The translation of traditional Japanese haiku, into English, has been a point of debate ever since haiku first gained popularity in the west. Exact translations, that mind the strict form and meter of the haiku, are nearly impossible to achieve because of the phonetic differences between the languages. The haiku form translates into a 3 line, 17 syllable, 5-7 5 structure in English. However, the Japanese equivalent to syllables, morae, are much shorter and carry less information than that of English syllables. For this reason, a 5-7-5 format is difficult to achieve. Although there is no consensus, most haiku enthusiasts agree that 12 syllables and a 3-5-3 syllable meter achieves the same quality as the Japanese form. These haiku are often referred to as “free form.”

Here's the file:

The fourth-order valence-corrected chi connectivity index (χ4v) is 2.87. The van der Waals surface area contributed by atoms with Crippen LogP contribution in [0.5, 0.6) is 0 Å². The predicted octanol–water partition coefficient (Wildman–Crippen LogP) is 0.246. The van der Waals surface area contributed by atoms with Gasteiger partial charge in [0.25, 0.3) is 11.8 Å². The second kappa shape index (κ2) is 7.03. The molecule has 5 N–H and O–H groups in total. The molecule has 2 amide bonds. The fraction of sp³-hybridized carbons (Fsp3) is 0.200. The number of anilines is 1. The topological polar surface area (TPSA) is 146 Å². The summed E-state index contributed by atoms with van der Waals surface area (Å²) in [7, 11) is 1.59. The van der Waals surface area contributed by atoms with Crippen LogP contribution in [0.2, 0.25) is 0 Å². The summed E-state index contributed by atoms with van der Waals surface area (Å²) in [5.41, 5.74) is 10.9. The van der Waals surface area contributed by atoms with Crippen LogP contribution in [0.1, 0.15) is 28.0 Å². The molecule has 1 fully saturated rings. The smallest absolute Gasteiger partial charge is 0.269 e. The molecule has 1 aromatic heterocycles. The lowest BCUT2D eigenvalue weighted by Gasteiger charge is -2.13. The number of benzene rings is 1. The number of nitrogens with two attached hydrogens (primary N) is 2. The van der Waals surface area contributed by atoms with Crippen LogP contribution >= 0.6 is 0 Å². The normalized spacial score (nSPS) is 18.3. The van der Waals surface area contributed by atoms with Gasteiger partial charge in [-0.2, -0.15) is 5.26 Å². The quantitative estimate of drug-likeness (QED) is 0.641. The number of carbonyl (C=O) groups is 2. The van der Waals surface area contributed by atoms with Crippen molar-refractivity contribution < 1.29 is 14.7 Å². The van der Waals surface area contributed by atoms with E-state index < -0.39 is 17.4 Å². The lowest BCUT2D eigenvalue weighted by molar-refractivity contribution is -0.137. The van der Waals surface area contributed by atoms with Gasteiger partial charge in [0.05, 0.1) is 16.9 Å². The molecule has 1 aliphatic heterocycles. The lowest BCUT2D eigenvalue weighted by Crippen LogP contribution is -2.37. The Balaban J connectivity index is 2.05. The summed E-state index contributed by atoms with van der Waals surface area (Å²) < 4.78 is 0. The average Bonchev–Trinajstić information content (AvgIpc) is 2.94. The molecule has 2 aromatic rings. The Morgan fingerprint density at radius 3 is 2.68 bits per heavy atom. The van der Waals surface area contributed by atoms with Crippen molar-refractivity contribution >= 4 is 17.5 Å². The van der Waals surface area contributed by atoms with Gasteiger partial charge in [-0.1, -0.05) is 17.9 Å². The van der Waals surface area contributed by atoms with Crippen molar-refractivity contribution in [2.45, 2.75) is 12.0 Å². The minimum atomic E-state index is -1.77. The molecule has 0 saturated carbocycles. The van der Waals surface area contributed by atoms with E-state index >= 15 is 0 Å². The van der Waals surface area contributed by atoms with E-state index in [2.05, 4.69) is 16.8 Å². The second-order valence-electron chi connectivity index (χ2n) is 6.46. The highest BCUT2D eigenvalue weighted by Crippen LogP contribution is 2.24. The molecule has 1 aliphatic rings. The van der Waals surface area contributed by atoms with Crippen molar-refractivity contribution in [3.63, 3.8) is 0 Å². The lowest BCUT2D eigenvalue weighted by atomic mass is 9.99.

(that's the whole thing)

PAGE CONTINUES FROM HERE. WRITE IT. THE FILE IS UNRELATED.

The flexibility of Japanese allows a flow and ease throughout the rigidity of the haiku form. However, English is not as supple and can feel frustratingly confined within the same form. Also, unlike English, Japanese phrases can be disrupted at virtually any place without having adverse effects on meaning. English grammar relies heavily on word order to maintain meaning. Furthermore, English haiku poets are often caught between deciding whether they are willing to use more than 17 syllables in order to achieve a rigid structure to the poem, or stick to the syllable count and renounce the fragmented quality of Japanese haiku. Despite these differences, haiku has managed to flourish in North America as an expressive and enlightened form of poetry.